handtaming chickens
Once it is established, though, it is amazing!

What makes it easy is that chickens are overwhelmingly food-motivated. They also develop associative memories, so as simple as it seems, to create the habit of friendliness, ground feed them. Don’t immediately worry about handfeeding. In other words, drop something delicious on the ground and let them eat it while you’re there. Be aware that (1.) sudden, vigorous “throwing” motions can scare them (death from above!); (2.) birds that are more timid may be put more at ease of you are crouching or sitting than if you’re looming over them; and (3.) use feed or treats that come in relatively small tidbits that they’ll have to forage, rather than bigger chunks they can grab and run away with.

Leghorn enjoying treats
Some birds might be more tempted by a container of treats, but scattering some on the ground is usually more instinctually satisfying to chickens

Scratch works well, and our Kelp and Bug Crunchy Trail Mix, designed for chickens is a bit higher in protein (plus it provides micronutrients they need). Another favorite is mealworms. Sunflower seeds or chicken “crack” also work well.

Whatever you provide, you should leave just before they’re finished; leave before they do… thus, the treats are only around when YOU are around. They will come to associate you with abundance and deliciousness. 
Once they come rushing to your feet when you step into their area, you’ll be able to move on to the next step. While you’re crouched or seated, drop some treats to get them interested, but leave most of them in your extended hand. Just as with the baby chicks above, all you need to do is charm the most dominant bird, and you’ll be handfeeding your chickens in no time. With adults who are set in their ways, it may simply take a little longer than it does with baby chicks.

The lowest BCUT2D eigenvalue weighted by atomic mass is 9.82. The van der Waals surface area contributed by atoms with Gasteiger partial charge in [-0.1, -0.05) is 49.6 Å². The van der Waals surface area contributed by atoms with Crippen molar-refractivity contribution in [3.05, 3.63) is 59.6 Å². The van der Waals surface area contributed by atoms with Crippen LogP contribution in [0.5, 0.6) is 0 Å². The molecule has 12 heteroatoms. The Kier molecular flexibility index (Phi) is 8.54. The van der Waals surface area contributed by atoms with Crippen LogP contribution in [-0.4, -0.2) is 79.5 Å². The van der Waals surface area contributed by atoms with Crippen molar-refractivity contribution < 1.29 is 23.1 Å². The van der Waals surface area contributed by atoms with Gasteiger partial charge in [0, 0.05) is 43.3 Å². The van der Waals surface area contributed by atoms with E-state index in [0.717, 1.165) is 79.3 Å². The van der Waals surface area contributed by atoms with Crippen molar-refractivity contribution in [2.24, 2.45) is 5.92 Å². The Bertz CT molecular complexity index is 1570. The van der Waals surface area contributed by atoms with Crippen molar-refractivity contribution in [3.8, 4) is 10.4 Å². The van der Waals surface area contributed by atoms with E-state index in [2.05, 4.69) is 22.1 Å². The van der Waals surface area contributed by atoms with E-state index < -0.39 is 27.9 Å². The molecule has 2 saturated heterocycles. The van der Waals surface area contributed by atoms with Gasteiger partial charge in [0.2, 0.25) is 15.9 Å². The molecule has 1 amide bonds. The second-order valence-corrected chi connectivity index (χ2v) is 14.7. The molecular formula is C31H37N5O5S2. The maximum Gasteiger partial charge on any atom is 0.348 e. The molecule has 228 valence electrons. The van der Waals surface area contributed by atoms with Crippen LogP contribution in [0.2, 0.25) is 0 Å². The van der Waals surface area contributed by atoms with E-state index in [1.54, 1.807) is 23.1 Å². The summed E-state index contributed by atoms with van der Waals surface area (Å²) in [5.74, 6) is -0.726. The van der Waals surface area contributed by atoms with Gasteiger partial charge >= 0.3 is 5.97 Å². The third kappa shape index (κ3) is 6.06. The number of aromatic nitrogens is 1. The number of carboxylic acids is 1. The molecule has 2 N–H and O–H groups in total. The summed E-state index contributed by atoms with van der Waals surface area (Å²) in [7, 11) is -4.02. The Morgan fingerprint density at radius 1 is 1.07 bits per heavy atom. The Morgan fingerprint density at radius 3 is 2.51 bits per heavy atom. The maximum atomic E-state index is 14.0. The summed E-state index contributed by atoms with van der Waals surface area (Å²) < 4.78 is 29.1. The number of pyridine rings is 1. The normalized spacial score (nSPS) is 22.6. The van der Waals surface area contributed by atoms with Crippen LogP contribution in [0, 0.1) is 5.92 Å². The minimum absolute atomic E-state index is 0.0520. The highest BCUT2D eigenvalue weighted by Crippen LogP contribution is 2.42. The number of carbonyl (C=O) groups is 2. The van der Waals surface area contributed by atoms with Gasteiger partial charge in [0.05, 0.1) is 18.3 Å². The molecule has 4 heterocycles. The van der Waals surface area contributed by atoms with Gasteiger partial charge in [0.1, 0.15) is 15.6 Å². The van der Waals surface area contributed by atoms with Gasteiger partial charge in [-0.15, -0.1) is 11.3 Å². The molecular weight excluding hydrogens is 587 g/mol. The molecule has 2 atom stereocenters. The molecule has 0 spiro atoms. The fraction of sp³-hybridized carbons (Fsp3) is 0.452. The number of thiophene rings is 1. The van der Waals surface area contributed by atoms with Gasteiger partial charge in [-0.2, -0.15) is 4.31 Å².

Handfeeding chickens
What is that in your hand? Is it for me?!!

Situation 3: Your flock is not comprised of friendly breeds.

This is the most challenging of the three situations. The truth is that a wild Penedesenca, under most circumstances, will simply not become as friendly as a Speckled Sussex, Silkie, or Orpington. Some breeds tend to startle easily, and may be regarded as “flighty,” but they are not actually unfriendly. They may just require extra attention to avoiding movements that may trigger instincts to flee from danger. But other breeds actively avoid human contact.

The best solution here is… if you want friendly birds, be sure to choose friendly breeds. (Our book, the My Pet Chicken Handbook, has the most comprehensive guide to choosing the right breed for your situation you will find anywhere.) But if you’re in a situation where you already have some avoidant breeds and want to tame them… you can do so, but it will require patience. Your wild or unfriendly breeds will sometimes not get near enough to you at first to eat any treats you may drop. So, start out by dropping treats or feed… then stepping back to allow them to approach. Again, the dominant bird will usually be the first to take the plunge. Stay where you are, and be very still while they eat.

Training chickens to handfeeding
It’s unusual with most breeds, but sometimes working toward handfeeding chickens takes patience!

Over the course of a few days (or possibly a few weeks, depending on how flighty they are and how well your body language says “I’m no danger!”), stand closer and closer to the treats as your chickens eat. Eventually you will be able to stand among them. Then proceed as above in situation 2: crouch down, extend your hand, and wait for the dominant bird to approach.

This will likely take longer with the wilder breeds than it will for docile ones, but most chickens can be tamed with just a little effort.

In the end, you may find your birds alert to every move you make. As soon as you step out of the house, they will all come running to see what you have for them!